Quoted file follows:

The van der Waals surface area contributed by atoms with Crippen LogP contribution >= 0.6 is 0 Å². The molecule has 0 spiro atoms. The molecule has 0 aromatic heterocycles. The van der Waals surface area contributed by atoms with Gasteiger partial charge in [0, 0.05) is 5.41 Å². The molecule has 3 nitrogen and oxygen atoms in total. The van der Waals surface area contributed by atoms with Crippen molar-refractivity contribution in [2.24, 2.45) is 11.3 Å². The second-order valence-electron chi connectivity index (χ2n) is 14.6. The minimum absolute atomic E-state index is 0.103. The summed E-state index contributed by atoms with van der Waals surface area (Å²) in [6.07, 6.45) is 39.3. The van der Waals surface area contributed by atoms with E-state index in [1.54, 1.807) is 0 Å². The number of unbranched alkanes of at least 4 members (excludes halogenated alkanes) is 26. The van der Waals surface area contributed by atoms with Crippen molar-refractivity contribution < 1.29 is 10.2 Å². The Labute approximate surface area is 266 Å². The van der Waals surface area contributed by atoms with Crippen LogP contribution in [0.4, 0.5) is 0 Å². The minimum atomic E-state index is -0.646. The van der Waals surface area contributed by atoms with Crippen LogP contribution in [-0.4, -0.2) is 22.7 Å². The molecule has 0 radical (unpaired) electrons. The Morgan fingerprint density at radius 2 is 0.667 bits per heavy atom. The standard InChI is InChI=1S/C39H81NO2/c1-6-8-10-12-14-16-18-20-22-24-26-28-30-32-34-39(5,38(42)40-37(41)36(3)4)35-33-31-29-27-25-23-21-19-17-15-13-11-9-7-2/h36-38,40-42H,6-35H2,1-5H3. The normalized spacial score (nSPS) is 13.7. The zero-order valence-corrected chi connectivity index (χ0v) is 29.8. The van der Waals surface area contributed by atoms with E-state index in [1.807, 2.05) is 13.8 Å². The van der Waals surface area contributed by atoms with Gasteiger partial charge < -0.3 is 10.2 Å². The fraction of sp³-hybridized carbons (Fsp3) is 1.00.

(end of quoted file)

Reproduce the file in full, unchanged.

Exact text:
The van der Waals surface area contributed by atoms with Crippen LogP contribution >= 0.6 is 0 Å². The molecule has 0 spiro atoms. The molecule has 0 aromatic heterocycles. The van der Waals surface area contributed by atoms with Gasteiger partial charge in [0, 0.05) is 5.41 Å². The molecule has 3 nitrogen and oxygen atoms in total. The van der Waals surface area contributed by atoms with Crippen molar-refractivity contribution in [2.24, 2.45) is 11.3 Å². The second-order valence-electron chi connectivity index (χ2n) is 14.6. The minimum absolute atomic E-state index is 0.103. The summed E-state index contributed by atoms with van der Waals surface area (Å²) in [6.07, 6.45) is 39.3. The van der Waals surface area contributed by atoms with E-state index in [1.54, 1.807) is 0 Å². The number of unbranched alkanes of at least 4 members (excludes halogenated alkanes) is 26. The van der Waals surface area contributed by atoms with Crippen molar-refractivity contribution < 1.29 is 10.2 Å². The Labute approximate surface area is 266 Å². The van der Waals surface area contributed by atoms with Crippen LogP contribution in [0.4, 0.5) is 0 Å². The minimum atomic E-state index is -0.646. The van der Waals surface area contributed by atoms with Crippen LogP contribution in [-0.4, -0.2) is 22.7 Å². The molecule has 0 radical (unpaired) electrons. The Morgan fingerprint density at radius 2 is 0.667 bits per heavy atom. The standard InChI is InChI=1S/C39H81NO2/c1-6-8-10-12-14-16-18-20-22-24-26-28-30-32-34-39(5,38(42)40-37(41)36(3)4)35-33-31-29-27-25-23-21-19-17-15-13-11-9-7-2/h36-38,40-42H,6-35H2,1-5H3. The normalized spacial score (nSPS) is 13.7. The zero-order valence-corrected chi connectivity index (χ0v) is 29.8. The van der Waals surface area contributed by atoms with E-state index in [1.807, 2.05) is 13.8 Å². The van der Waals surface area contributed by atoms with Gasteiger partial charge < -0.3 is 10.2 Å². The fraction of sp³-hybridized carbons (Fsp3) is 1.00.